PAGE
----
The only thing wrong with this album as far as I’m concerned is that it’s not long enough. There aren’t really too many albums you can say that about. Of course, whether four tracks per side really is long enough for an album depends on the length of the songs and whether or not you like them, but I’d say this is definitely a bit light on quantity given that it was released and sold as a full LP.
This is the Tinderbox audio cassette tape, by Siouxsie & the Banshees – an original release dating back to 1986. Not at all untypically for a Banshees tape, the product looks the business, with an attractive paper label matching the cover inlay. It’s a perfect candidate, given the strong photographic element of this blog. Saying that, I must get Siouxsie’s Hyaena tape photographed and posted too (Hyaena is now here), because that’s even more visually striking than this one.
The sound of the Tinderbox cassette is very impressive, with a real chromium dioxide tape formulation making for excellent fidelity. There’s no sign whatsoever of sonic degradation after more than a quarter of a century, and the familiar ‘wax crayon’ whiff of the chrome tape coating is as strong as ever.
The album was released through the Polydor label, and that’s evident on both the tape and the inlay. However, Tinderbox was one of the albums released under Siouxsie’s own Wonderland branding. A Wonderland badge appears on the cassette, and because these Wonderland badge designs were made specific to each individual release, Tinderbox – product code SHEMC3 – has its own unique variant. Completing the ‘label trivia’, there’s a Made in England denotation.
Musically, this is everything you’d expect from Siouxsie and the Banshees. Any guitarist who’s struggling to work out how a flanger/chorus effect should be used within a song (or who thinks they’re a bit naff) should have a listen to this. On this album the guitar work is by John Valentine Carruthers, but with the Banshees it never seemed to matter that much who played the guitar – the sound and style was almost instantly attributable to the band. The parameters for the Banshees’ guitar work seemed to have been set out by John McKay in the late ’70s, but that’s not to take anything away from subsequent guitarists. John Carruthers’ playing on Tinderbox is very cool – archetypal Banshees – and a lot of it is more difficult than it sounds. Drummer Budgie and bassist Steven Severin are ever present and make their inimitably attention-grabbing contributions. And Siouxsie is at her best vocally too. To describe this as mere ‘gothic rock’ doesn’t do it justice.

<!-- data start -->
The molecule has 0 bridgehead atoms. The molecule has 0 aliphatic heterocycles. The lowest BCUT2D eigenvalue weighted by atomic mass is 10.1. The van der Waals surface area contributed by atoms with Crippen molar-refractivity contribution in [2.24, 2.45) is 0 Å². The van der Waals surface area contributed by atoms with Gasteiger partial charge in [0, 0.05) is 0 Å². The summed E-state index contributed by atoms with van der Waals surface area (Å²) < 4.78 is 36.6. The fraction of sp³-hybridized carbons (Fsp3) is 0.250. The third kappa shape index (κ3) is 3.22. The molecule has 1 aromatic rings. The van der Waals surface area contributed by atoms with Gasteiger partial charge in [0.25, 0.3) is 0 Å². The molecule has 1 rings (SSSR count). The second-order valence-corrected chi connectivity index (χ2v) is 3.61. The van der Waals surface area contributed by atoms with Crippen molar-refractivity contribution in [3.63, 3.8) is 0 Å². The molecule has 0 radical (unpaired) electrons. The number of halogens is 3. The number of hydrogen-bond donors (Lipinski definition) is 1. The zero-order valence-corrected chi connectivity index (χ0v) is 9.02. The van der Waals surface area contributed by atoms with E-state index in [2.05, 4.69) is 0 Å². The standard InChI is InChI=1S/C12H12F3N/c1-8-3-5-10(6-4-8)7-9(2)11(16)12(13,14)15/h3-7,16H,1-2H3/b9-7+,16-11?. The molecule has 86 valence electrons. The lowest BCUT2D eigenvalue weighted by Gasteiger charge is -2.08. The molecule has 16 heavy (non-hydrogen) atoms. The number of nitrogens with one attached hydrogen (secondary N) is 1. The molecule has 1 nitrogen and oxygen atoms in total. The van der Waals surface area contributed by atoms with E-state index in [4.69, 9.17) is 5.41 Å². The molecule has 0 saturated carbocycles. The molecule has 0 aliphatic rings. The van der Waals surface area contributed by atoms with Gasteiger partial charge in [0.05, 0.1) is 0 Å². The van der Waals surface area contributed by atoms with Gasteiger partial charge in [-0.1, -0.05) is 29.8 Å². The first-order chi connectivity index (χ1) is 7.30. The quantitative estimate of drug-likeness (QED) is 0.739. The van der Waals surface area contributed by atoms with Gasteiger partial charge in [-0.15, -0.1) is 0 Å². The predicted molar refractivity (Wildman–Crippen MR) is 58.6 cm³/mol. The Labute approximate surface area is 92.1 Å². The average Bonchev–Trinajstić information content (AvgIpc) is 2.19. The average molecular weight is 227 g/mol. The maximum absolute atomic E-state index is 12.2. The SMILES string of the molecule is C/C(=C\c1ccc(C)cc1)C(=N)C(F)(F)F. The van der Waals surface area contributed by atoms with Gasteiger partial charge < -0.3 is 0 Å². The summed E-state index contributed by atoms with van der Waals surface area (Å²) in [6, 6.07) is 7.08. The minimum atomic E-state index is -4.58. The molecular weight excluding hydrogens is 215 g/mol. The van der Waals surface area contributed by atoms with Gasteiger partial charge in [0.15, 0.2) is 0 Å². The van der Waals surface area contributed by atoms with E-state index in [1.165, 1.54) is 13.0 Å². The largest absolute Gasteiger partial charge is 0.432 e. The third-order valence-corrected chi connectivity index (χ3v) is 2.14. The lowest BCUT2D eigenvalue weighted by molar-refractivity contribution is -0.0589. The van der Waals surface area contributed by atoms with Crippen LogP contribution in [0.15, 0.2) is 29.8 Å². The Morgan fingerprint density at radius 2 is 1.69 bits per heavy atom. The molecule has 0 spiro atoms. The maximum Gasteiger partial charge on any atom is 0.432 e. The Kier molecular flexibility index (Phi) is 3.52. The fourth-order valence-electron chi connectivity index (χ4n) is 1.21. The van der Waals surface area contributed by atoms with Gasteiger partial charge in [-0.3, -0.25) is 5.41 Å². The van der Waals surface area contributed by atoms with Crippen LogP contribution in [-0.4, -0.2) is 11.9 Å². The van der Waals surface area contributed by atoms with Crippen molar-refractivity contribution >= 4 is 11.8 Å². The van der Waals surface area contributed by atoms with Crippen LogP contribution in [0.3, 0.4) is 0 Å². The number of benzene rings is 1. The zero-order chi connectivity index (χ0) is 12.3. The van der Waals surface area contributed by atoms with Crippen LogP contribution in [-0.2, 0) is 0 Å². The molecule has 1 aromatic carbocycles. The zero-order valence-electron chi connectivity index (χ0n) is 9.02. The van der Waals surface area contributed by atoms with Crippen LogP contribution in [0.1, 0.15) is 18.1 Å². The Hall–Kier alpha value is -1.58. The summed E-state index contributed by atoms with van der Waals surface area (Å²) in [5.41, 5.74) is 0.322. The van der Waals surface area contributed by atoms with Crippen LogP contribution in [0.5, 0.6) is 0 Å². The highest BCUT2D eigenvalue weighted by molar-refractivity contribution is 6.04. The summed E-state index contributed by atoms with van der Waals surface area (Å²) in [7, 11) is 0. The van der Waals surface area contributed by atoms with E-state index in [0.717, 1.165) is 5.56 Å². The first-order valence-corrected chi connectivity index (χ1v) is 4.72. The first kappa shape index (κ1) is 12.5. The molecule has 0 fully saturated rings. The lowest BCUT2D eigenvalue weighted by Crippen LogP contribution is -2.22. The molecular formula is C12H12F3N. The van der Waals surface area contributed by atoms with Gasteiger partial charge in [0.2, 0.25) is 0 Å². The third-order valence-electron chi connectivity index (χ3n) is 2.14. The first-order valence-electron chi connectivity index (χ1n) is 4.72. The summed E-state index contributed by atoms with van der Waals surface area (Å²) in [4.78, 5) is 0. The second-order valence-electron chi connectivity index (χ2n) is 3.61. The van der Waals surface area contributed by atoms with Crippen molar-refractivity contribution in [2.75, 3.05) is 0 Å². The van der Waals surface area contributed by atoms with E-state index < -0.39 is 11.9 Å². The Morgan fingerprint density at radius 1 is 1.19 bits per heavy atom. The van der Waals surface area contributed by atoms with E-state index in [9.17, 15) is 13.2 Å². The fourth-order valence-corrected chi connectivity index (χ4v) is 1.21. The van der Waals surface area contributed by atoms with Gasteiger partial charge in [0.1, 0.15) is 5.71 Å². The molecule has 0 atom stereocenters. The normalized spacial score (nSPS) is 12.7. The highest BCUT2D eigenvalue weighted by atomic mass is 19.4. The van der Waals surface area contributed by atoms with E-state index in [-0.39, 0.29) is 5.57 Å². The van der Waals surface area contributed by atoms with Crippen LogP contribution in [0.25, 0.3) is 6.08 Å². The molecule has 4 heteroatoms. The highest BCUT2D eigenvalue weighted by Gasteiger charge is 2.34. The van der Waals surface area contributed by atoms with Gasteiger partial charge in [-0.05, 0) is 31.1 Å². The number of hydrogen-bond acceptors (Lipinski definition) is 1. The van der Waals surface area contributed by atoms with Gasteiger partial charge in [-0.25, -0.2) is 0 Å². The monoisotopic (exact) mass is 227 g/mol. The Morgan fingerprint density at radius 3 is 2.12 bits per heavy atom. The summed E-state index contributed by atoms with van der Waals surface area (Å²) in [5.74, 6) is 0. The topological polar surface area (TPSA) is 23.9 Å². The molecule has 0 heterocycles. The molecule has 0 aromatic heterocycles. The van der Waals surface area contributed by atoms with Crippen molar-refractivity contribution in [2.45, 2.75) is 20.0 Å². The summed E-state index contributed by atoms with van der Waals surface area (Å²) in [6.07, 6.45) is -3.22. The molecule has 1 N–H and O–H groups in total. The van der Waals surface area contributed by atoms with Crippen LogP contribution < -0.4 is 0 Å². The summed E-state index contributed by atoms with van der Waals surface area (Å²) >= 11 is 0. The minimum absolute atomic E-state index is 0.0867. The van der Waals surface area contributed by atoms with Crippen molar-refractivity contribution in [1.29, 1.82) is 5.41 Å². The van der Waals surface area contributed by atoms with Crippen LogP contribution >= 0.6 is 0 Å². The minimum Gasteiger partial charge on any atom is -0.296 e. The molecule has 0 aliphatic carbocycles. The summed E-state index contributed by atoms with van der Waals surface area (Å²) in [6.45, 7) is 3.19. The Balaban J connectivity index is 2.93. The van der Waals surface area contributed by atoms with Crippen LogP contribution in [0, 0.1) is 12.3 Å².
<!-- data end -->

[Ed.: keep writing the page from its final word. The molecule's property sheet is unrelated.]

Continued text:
Tinderbox was recorded right at the very peak of the goth craze, but even so, it remains a Siouxsie and the Banshees album – and definitely not a generic goth album. The 1985 single Cities in Dust and the early ’86 follow-up Candyman (both top 40 hits) are present among the eight included songs. The Banshees’ knack of performing ‘underground’ music with masses of street cred, taking it to the public with an injection of commercial appeal, and giving the pop charts something to be proud of, was demonstrably still potent. As I say, the only thing the album lacks is a bit of listening time. It is too short. But I would be saying that if the content it does have wasn’t excellent and highly listenable.